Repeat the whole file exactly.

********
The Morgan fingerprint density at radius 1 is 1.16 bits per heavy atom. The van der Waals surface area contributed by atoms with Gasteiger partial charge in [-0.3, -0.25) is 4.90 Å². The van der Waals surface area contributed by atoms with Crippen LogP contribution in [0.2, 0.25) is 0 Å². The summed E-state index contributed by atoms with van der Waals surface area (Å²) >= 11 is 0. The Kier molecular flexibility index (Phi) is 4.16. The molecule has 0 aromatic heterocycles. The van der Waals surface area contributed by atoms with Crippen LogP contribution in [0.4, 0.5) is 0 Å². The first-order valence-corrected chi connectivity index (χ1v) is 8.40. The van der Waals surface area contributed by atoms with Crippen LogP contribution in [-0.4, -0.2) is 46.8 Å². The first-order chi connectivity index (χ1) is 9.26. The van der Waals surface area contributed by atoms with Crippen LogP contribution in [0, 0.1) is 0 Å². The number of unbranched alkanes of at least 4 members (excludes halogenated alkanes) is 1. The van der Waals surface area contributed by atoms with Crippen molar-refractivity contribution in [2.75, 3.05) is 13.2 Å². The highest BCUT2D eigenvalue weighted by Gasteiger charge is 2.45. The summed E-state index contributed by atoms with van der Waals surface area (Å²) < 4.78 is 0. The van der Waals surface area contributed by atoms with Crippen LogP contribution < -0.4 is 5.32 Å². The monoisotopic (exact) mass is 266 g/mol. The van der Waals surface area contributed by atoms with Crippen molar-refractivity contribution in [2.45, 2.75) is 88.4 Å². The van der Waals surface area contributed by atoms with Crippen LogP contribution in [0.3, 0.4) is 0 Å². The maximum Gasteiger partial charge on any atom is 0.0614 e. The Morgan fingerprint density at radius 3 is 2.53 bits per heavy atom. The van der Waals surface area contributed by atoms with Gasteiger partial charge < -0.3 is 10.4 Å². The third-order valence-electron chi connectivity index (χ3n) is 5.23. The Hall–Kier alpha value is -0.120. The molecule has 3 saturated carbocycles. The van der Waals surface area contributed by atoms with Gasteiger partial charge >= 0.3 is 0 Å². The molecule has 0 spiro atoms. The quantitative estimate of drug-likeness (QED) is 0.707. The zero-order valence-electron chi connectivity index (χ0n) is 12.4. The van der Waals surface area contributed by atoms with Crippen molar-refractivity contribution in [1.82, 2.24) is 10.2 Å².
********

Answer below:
The Morgan fingerprint density at radius 1 is 1.16 bits per heavy atom. The van der Waals surface area contributed by atoms with Gasteiger partial charge in [-0.3, -0.25) is 4.90 Å². The van der Waals surface area contributed by atoms with Crippen LogP contribution in [0.2, 0.25) is 0 Å². The summed E-state index contributed by atoms with van der Waals surface area (Å²) >= 11 is 0. The Kier molecular flexibility index (Phi) is 4.16. The molecule has 0 aromatic heterocycles. The van der Waals surface area contributed by atoms with Crippen LogP contribution in [0.4, 0.5) is 0 Å². The first-order valence-corrected chi connectivity index (χ1v) is 8.40. The van der Waals surface area contributed by atoms with Crippen LogP contribution in [-0.4, -0.2) is 46.8 Å². The first-order chi connectivity index (χ1) is 9.26. The van der Waals surface area contributed by atoms with Crippen LogP contribution in [0, 0.1) is 0 Å². The number of unbranched alkanes of at least 4 members (excludes halogenated alkanes) is 1. The van der Waals surface area contributed by atoms with Crippen molar-refractivity contribution in [2.75, 3.05) is 13.2 Å². The highest BCUT2D eigenvalue weighted by Gasteiger charge is 2.45. The summed E-state index contributed by atoms with van der Waals surface area (Å²) < 4.78 is 0. The van der Waals surface area contributed by atoms with Crippen LogP contribution < -0.4 is 5.32 Å². The monoisotopic (exact) mass is 266 g/mol. The van der Waals surface area contributed by atoms with Crippen molar-refractivity contribution in [2.45, 2.75) is 88.4 Å². The van der Waals surface area contributed by atoms with Crippen LogP contribution in [0.3, 0.4) is 0 Å². The maximum Gasteiger partial charge on any atom is 0.0614 e. The Morgan fingerprint density at radius 3 is 2.53 bits per heavy atom. The van der Waals surface area contributed by atoms with Gasteiger partial charge < -0.3 is 10.4 Å². The third-order valence-electron chi connectivity index (χ3n) is 5.23. The Hall–Kier alpha value is -0.120. The molecule has 3 saturated carbocycles. The van der Waals surface area contributed by atoms with Gasteiger partial charge >= 0.3 is 0 Å². The molecule has 0 spiro atoms. The quantitative estimate of drug-likeness (QED) is 0.707. The zero-order valence-electron chi connectivity index (χ0n) is 12.4. The van der Waals surface area contributed by atoms with Crippen molar-refractivity contribution in [1.82, 2.24) is 10.2 Å².